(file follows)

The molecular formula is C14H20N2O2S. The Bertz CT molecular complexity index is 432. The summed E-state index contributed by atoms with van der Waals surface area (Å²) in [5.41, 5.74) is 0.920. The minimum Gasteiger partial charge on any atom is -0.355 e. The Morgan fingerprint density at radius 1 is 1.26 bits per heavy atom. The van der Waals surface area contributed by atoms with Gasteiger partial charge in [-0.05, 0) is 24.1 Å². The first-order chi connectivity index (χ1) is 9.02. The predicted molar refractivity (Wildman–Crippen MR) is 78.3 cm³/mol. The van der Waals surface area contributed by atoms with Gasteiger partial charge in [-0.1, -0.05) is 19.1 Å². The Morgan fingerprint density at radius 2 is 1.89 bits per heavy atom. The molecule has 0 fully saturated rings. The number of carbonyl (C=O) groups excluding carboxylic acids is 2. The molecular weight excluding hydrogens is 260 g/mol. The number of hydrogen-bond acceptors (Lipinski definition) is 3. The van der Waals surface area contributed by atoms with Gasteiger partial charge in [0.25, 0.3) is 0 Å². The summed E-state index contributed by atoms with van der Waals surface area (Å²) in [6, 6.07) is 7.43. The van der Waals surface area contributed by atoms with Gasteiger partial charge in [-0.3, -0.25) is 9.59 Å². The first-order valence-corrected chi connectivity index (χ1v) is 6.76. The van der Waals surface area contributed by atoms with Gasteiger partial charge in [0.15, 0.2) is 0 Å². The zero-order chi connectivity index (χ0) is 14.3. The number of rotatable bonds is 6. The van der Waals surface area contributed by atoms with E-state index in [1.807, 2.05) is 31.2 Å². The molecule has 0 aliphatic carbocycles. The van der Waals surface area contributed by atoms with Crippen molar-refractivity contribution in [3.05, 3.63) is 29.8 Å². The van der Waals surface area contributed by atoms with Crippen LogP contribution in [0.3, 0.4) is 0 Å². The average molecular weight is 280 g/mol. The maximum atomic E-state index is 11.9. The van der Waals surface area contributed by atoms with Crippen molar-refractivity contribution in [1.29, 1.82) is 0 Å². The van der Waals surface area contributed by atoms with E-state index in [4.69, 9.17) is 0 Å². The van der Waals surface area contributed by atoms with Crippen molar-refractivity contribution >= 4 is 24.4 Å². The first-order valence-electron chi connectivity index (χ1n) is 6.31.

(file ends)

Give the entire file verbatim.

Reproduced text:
The molecular formula is C14H20N2O2S. The Bertz CT molecular complexity index is 432. The summed E-state index contributed by atoms with van der Waals surface area (Å²) in [5.41, 5.74) is 0.920. The minimum Gasteiger partial charge on any atom is -0.355 e. The Morgan fingerprint density at radius 1 is 1.26 bits per heavy atom. The van der Waals surface area contributed by atoms with Gasteiger partial charge in [-0.05, 0) is 24.1 Å². The first-order chi connectivity index (χ1) is 9.02. The predicted molar refractivity (Wildman–Crippen MR) is 78.3 cm³/mol. The van der Waals surface area contributed by atoms with Gasteiger partial charge in [-0.1, -0.05) is 19.1 Å². The Morgan fingerprint density at radius 2 is 1.89 bits per heavy atom. The molecule has 0 fully saturated rings. The number of carbonyl (C=O) groups excluding carboxylic acids is 2. The molecular weight excluding hydrogens is 260 g/mol. The number of hydrogen-bond acceptors (Lipinski definition) is 3. The van der Waals surface area contributed by atoms with Gasteiger partial charge in [0.25, 0.3) is 0 Å². The summed E-state index contributed by atoms with van der Waals surface area (Å²) in [6, 6.07) is 7.43. The van der Waals surface area contributed by atoms with Gasteiger partial charge in [-0.3, -0.25) is 9.59 Å². The first-order valence-corrected chi connectivity index (χ1v) is 6.76. The van der Waals surface area contributed by atoms with Gasteiger partial charge in [0.15, 0.2) is 0 Å². The zero-order chi connectivity index (χ0) is 14.3. The number of rotatable bonds is 6. The van der Waals surface area contributed by atoms with E-state index in [1.807, 2.05) is 31.2 Å². The molecule has 0 aliphatic carbocycles. The van der Waals surface area contributed by atoms with Crippen molar-refractivity contribution in [3.05, 3.63) is 29.8 Å². The van der Waals surface area contributed by atoms with Crippen LogP contribution in [0.3, 0.4) is 0 Å². The average molecular weight is 280 g/mol. The maximum atomic E-state index is 11.9. The van der Waals surface area contributed by atoms with Crippen molar-refractivity contribution in [1.29, 1.82) is 0 Å². The van der Waals surface area contributed by atoms with E-state index in [4.69, 9.17) is 0 Å². The van der Waals surface area contributed by atoms with Crippen molar-refractivity contribution >= 4 is 24.4 Å². The first-order valence-electron chi connectivity index (χ1n) is 6.31.